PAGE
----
Tommy’s first step in formulating his plan to sell Lotus’ hot sauce was to run a test market; spend a little money now to learn more about how the sauce will do, rather than spend a lot of money later and not get the desired results. The data collected from this test market tells a lot about the pricing and promotion strategies Tommy chose to use. With the help from a relationship with a supermarket chain, Tommy was able to get Lotus’ sauce on to the shelves of
50 different grocery stores throughout the greater New York area. By splitting up the locations into three groups, Tommy was then able to try out three different integrated marketing communication (IMC) plans along with different levels of price. In all three groups, Tommy used five different prices, then between the three groups, he used three separate $IMC increments. By looking at the data provided from the test market, we are lead to believe an $IMC of $150 per 1000 people will yield the highest profit at a price point of
$3.51 ( see Appendix for table
). To find these amounts, we first had to find the revenue per person. To find this, we took the unit sales per 1000 and divided it by 1000, then multiplied by the unit price. Next, to find the cost per person, we took the IMC dollars per 1000 and divided that by 1000. We used those two numbers to find the profit per person by subtracting the cost per person from the revenue per person. Our final step is to find profit maximization by multiplying the unit sales by profit per person. The results from these calculations leads to the price and $IMC listed above.
The data provided shows a consistent trend between the amount of $IMC spending and price paid for the spicy chili sauce. In the first group, where the $IMC per 1000 was $20, Tommy used only one type of advertising level. In that group, the trend shows that the sauce was more profitable at the lowest price point of $3.50. In the next two groups, Tommy spent either $50 or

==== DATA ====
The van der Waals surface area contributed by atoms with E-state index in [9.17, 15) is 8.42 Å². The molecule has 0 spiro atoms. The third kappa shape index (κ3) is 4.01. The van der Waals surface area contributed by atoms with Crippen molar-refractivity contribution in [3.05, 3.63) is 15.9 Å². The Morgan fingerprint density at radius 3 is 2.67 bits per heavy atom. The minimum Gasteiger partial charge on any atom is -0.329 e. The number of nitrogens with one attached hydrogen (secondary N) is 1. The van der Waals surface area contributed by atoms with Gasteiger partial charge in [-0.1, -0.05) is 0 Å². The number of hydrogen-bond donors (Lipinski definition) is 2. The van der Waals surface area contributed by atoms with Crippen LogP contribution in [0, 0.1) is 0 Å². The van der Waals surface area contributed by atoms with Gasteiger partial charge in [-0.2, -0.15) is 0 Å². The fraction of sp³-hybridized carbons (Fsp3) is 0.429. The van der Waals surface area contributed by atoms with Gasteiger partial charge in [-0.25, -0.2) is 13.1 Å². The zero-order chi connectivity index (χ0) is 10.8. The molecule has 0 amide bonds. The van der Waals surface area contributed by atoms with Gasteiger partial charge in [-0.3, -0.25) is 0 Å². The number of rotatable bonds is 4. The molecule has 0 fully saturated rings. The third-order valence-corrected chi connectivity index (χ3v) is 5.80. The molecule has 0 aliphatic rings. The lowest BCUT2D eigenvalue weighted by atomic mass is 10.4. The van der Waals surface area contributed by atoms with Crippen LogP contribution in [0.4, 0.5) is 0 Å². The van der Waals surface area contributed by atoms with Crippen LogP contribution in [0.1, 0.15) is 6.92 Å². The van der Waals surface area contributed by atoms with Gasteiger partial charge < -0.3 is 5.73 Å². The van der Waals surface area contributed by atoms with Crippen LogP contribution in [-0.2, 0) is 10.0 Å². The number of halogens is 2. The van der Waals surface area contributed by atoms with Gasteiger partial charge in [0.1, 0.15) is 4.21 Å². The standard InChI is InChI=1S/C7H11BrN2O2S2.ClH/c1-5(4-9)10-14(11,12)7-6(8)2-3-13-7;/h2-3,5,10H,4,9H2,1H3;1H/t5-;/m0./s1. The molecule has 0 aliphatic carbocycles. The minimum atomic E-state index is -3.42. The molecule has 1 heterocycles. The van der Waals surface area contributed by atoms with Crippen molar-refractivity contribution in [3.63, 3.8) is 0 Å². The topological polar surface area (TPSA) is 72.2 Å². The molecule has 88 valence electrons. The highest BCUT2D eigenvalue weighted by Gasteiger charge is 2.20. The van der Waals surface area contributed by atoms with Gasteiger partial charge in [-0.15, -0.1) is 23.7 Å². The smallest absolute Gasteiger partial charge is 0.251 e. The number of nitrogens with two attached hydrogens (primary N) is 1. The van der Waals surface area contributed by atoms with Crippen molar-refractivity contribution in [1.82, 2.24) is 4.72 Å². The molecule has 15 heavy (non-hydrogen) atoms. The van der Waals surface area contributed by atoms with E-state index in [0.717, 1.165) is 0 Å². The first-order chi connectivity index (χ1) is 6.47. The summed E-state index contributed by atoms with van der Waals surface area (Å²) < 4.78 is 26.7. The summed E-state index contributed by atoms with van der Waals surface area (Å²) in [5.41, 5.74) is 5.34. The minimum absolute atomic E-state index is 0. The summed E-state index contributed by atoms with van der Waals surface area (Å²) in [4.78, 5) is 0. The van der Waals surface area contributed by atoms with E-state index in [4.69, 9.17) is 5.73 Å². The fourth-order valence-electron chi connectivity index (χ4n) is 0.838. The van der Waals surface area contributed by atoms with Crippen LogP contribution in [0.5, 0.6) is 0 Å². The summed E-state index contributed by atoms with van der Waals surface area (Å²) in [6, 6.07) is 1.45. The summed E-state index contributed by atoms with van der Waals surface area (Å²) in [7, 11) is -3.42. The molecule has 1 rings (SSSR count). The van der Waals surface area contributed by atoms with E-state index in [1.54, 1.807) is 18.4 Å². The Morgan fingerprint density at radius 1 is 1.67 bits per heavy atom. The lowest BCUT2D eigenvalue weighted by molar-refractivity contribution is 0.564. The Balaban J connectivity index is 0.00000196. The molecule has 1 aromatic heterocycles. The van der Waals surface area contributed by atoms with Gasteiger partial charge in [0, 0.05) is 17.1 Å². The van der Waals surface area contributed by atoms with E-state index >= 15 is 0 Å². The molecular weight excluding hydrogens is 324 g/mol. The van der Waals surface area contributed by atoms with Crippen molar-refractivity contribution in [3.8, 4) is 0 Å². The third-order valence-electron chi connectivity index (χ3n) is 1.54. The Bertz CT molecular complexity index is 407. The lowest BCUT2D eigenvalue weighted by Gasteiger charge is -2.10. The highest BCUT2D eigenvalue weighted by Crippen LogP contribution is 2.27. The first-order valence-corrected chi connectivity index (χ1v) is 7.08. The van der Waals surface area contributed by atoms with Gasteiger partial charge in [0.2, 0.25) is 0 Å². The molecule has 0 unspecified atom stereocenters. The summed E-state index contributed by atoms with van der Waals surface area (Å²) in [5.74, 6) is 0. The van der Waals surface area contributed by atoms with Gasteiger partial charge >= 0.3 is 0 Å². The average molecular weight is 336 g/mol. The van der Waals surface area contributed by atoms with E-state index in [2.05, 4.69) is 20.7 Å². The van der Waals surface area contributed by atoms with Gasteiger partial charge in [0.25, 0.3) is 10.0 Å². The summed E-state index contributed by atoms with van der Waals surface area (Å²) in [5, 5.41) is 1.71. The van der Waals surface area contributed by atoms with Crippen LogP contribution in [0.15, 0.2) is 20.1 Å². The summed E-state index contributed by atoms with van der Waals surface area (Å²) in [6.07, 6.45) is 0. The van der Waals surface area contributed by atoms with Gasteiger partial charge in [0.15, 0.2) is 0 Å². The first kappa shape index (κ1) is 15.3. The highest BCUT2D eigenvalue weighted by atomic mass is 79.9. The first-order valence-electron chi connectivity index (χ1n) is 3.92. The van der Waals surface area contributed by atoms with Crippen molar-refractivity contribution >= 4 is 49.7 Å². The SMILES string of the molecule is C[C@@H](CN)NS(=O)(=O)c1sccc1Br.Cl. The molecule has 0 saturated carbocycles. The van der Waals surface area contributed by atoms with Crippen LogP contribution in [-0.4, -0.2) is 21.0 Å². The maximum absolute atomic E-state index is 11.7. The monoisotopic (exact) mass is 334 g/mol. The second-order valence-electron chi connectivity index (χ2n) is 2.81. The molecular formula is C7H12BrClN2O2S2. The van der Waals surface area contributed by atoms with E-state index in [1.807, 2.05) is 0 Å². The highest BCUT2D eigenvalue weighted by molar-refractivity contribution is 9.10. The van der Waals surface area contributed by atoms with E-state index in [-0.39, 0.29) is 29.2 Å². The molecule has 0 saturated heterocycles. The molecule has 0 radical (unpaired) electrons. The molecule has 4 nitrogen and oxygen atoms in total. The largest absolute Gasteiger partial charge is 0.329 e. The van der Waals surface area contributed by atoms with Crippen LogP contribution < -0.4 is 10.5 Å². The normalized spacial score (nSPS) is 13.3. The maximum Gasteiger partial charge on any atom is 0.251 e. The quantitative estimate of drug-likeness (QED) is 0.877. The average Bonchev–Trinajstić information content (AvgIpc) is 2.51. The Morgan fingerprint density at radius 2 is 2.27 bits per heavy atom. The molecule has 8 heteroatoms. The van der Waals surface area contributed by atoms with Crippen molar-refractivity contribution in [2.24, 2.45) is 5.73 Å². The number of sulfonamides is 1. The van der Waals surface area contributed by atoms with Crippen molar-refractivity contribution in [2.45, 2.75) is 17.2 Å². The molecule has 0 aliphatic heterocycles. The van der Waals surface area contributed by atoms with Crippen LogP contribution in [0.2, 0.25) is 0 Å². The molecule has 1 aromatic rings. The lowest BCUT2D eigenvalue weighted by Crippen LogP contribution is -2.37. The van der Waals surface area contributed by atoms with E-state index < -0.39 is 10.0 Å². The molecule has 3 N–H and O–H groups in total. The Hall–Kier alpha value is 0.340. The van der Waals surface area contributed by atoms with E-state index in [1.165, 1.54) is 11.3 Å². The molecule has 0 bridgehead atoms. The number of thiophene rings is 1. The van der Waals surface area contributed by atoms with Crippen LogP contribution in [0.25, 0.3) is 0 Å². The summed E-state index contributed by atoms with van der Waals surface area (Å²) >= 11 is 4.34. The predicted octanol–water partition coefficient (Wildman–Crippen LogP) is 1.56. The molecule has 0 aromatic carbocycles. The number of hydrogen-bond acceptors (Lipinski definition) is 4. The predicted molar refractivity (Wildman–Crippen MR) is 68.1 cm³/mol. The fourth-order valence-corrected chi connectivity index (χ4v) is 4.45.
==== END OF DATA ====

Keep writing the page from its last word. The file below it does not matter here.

$150 on $IMC per 1000. In both of these groups, multiple forms of advertising were used and the data shows they were collectively more profitable than the first group. This tells us more
IMC dollars spent will increase profitability for Lotus’. With regards to price, the test market data shows the lower prices appeal more to the customers at the supermarket chain where the spicy chili sauce was tested. In general, most hot sauces are seen as commodity items. The test market data seems to agree with this statement, along with
Tommy’s general vision for the spicy chili sauce. According to an industry survey, the average customer of hot sauce is a male age 3555 who also makes over $60,000 a year. Based on the information pertaining to Tommy’s idea, the target market that may be most appropriate is slightly different than this average customer. While men have previously dominated the hot sauce market, women are now starting to buy. The current market holds men at 57% and women not far behind at 43%. The next demographic to consider is age. Customers between the ages of 20 and 40 hold over 50% of the market for hot sauce.
Finally, those with an annual income of over $40,000 make up over 50% of the hot sauce market.
Therefore, men and women between the ages of 20 and 40 that make over $40,000 a year is the most appropriate target market for Tommy’s plan to pursue.Men and women both rated taste as
the most important aspect of a hot sauce when asked about this metric. Lotus’ spicy chili sauce will appeal more to men based on the hotness of it, while the sauce will appeal to women more based on the variety of ways it can be used. Overall, price was the last on the list to be considered for both sexes. Tommy has a distinct advantage with his plan to grab hold in the market for hot sauces based on the taste and variety of ways the sauce can be used. Distribution Channel for Tommy’s